Friday, October 21, 2011

Cathedral Cataclysm

For those of you who scoffed at the earthquake that rocked the East Coast back in August, let me give you a little reality check. The Washington Monument is still closed. The National Cathedral, despite having hosted a high profile memorial service on September 11th, is also out of bounds to visitors with plans to reopen sometime in November. We're not talking Haiti here or even San Francisco. Much of the damage is only visible to the experts. But damage to the cathedral's Gothic pinnacles is (or I should say was because the repair work has progressed considerably since I took these pictures in early October) very much in evidence.

Although the technology is 21st century, I can't help conjuring up Ken Follett's Pillars of Earth with its vivid descriptions of how early Gothic cathedrals were built, the experimentation, and the tragedies that happened along the way.  I'm pretty sure that today's engineers have a better understanding of structural physics as well as more sophisticated technology to keep everything in place while the stone masons do their thing.  And yet, tinkering with a massive hunk of stone is not for the faint of heart.  Nor for the faint of pocket.  The repair bills are in the multi millions.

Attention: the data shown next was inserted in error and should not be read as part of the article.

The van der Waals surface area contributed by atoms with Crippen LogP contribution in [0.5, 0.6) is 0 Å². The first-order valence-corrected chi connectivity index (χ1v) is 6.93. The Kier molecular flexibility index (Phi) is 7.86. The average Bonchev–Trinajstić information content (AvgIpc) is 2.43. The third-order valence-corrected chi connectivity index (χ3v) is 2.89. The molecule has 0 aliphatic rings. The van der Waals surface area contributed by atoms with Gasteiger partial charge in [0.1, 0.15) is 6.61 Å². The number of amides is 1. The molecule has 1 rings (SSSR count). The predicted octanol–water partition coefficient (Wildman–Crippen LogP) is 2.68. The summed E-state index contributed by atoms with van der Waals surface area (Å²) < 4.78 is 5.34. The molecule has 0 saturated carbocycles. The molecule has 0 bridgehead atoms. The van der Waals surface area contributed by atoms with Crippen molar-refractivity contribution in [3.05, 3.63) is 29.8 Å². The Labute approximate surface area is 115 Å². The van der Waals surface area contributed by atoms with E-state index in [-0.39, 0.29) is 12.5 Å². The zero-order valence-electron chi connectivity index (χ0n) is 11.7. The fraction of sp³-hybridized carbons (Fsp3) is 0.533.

Want to know more?  Check out this fascinating Washington Post feature on the damage and techniques for repair.  Really interesting even if you're not an engineer.


  1. I am sufficiently afraid of earthquakes that I could never scoff at one no matter how small.

  2. I'm not scoffing! The earthquake ended up doing more damage to our home in Annapolis than Hurricane Irene.

    And a bit off topic, but I just heard about another one for the structural engineers - Big Ben is leaning. It's minimal but the tilt is now visible to the naked eye.